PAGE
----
OMAHA (DTN) -- Brazil's first large-scale corn ethanol plant launched production this week and already has announced plans for additional expansion, according to a news release from the company.
The 60-million-gallon plant in Lucas do Rio Verde, Mato Grosso, initially is expected to produce 6,200 tons of corn oil and 170,000 tons of dried distillers grains.
However, the plant operated by Iowa-based Summit Agricultural Group and Brazilian agribusiness Fiagril, is expected to double production in 2018, according to a news release.
Production at the plant has been launched at a time when the Brazilian government is considering levying a tariff on ethanol imports from the United States. As a result of years of bumper corn crops, farmers in Brazil have been facing storage problems and are leaving stockpiles on the ground.
The companies broke ground on the plant in early 2016.
The $115 million FS Bioenergia plant is expected to offset the country's increasing demand for domestic ethanol.
"FS Bioenergia is the most modern and efficient ethanol production operation in the world and will revolutionize the biofuels landscape in Brazil," Bruce Rastetter, founder and chief executive officer of Summit Agricultural Group, said in a statement.
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"Summit Ag Group and Fiagril are proud to have delivered this historic project to Mato Grosso, and we look forward to the development of the region as a leader in ethanol, corn and livestock production."
Rastetter is co-founder of Hawkeye Renewables. In a September 2014 interview with DTN about the Brazilian project, he said farmers in the region are looking to add value to their corn crop, and a market for dried distillers grains is growing as more cattle become part of the mix.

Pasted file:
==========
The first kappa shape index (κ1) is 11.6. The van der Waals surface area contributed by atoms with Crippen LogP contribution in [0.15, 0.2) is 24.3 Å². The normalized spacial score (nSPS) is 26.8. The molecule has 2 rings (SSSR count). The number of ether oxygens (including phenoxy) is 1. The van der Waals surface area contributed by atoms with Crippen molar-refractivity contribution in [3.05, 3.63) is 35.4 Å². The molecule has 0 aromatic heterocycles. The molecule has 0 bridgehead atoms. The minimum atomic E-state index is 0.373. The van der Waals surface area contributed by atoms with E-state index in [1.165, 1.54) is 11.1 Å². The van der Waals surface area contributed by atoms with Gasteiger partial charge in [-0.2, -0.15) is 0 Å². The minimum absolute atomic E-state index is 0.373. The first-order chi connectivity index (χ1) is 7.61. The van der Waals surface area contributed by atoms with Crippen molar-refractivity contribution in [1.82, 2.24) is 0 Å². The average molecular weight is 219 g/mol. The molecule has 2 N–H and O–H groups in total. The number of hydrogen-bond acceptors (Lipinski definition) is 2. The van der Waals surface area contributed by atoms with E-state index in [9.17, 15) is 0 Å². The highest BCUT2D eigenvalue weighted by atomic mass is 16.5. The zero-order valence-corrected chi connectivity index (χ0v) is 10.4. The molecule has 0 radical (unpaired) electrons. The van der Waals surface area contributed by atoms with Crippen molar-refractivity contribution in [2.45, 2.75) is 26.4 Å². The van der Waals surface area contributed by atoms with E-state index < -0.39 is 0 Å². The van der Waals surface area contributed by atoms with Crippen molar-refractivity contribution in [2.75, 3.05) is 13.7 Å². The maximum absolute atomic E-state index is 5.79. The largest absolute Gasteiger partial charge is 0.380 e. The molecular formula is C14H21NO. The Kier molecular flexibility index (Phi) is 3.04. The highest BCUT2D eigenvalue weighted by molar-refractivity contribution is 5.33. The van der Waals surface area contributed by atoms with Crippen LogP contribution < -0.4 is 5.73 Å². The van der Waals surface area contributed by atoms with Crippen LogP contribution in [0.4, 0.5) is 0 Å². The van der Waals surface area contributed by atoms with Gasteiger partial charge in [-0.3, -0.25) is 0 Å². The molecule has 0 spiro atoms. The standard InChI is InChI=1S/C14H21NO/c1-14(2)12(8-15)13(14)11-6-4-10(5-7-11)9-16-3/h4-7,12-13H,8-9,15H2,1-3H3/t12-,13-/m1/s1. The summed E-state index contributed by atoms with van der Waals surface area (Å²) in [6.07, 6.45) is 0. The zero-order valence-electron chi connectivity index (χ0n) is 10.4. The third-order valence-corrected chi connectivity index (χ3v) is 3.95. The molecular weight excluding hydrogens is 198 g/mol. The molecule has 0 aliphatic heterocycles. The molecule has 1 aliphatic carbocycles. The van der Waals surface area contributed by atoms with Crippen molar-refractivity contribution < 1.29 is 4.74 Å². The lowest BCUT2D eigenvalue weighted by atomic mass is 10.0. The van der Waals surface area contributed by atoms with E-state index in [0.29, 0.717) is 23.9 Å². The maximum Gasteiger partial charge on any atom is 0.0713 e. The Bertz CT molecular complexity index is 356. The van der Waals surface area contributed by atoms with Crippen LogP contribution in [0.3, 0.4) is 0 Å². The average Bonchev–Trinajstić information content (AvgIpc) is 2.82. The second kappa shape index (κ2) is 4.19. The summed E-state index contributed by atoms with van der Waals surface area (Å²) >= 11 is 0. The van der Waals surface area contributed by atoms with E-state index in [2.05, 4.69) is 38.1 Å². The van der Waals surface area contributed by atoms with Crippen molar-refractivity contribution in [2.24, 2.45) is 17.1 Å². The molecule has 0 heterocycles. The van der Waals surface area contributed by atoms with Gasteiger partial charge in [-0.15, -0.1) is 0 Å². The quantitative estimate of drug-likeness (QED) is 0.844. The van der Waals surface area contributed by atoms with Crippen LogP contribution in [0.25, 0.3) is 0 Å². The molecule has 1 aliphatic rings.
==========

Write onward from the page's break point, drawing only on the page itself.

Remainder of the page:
Brazil launched sugarcane ethanol production in the mid-1970s and today produces about 25% of the world's ethanol.
According to Bank of America, annual ethanol sales in Brazil could reach 13.5 billion gallons in 2022. The country faces a shortage of ethanol supplies, as Brazil produced 8.1 billion gallons in sugarcane ethanol in 2016.
"This is a transformative moment for both agriculture and the renewable fuels industry in Brazil," said Marino Franz, founder of Fiagril.
"FS Bioenergia will not only meet Brazil's growing demand for ethanol but it sets the stage for Mato Grosso to become a global leader in the production of corn ethanol."
FS Bioenergia will employ roughly 150 full-time workers. The plant also will generate 60,000 megawatts of electricity for the local power grid.
The plant was built in Lucas do Rio Verde in Mato Grosso, an agricultural state in west-central Brazil that is the country's largest corn and soybeans producer.
At the turn of the century, just as corn-based ethanol in the U.S. started to hit its stride with investors pouring money into building new plants as fast as they could, North American producers struck up a rivalry with their counterparts in Brazil.
For much of the past decade, the U.S. ethanol industry had the wind at its back from the blenders credit and the Renewable Fuel Standard, sparking debate with the Brazilian industry about which was more sustainable -- producing ethanol using sugarcane or corn.
Rastetter told DTN biotechnology gave his company the opportunity to double-crop around Mato Grosso. Also, there is the ability to grow soybeans, corn and cotton without irrigation. It has become more profitable for farmers to double-crop corn and soybeans.
Fiagril's operations throughout Mato Grosso and adjoining Brazilian states include biodiesel production, grain trading, crop production inputs and infrastructure development.
The new plant utilizes process technologies from Kansas-based ICM, Inc. Since 1995, ICM has provided engineering, construction and operational services for more than 100 ethanol plants in North America.
Todd Neeley can be reached at firstname.lastname@example.org
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